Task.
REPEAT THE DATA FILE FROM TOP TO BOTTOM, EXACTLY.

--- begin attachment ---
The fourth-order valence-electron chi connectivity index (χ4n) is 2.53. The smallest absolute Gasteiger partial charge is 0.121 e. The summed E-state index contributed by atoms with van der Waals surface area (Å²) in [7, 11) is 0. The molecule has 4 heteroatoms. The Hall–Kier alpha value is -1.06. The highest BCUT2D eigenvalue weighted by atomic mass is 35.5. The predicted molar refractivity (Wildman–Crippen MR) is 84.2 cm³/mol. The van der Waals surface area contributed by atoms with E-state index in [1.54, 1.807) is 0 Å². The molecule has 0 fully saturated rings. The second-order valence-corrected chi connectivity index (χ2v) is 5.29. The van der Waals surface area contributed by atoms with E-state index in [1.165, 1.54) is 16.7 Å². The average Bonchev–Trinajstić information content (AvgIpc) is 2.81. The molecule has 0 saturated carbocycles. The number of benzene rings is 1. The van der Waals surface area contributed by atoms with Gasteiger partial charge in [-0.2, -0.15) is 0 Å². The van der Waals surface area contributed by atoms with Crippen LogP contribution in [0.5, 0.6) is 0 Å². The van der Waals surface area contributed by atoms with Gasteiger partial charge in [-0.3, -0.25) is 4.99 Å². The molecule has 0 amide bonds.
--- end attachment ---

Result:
The fourth-order valence-electron chi connectivity index (χ4n) is 2.53. The smallest absolute Gasteiger partial charge is 0.121 e. The summed E-state index contributed by atoms with van der Waals surface area (Å²) in [7, 11) is 0. The molecule has 4 heteroatoms. The Hall–Kier alpha value is -1.06. The highest BCUT2D eigenvalue weighted by atomic mass is 35.5. The predicted molar refractivity (Wildman–Crippen MR) is 84.2 cm³/mol. The van der Waals surface area contributed by atoms with E-state index in [1.54, 1.807) is 0 Å². The molecule has 0 fully saturated rings. The second-order valence-corrected chi connectivity index (χ2v) is 5.29. The van der Waals surface area contributed by atoms with E-state index in [1.165, 1.54) is 16.7 Å². The average Bonchev–Trinajstić information content (AvgIpc) is 2.81. The molecule has 0 saturated carbocycles. The number of benzene rings is 1. The van der Waals surface area contributed by atoms with Gasteiger partial charge in [-0.2, -0.15) is 0 Å². The van der Waals surface area contributed by atoms with Crippen LogP contribution in [0.5, 0.6) is 0 Å². The van der Waals surface area contributed by atoms with Gasteiger partial charge in [-0.3, -0.25) is 4.99 Å². The molecule has 0 amide bonds.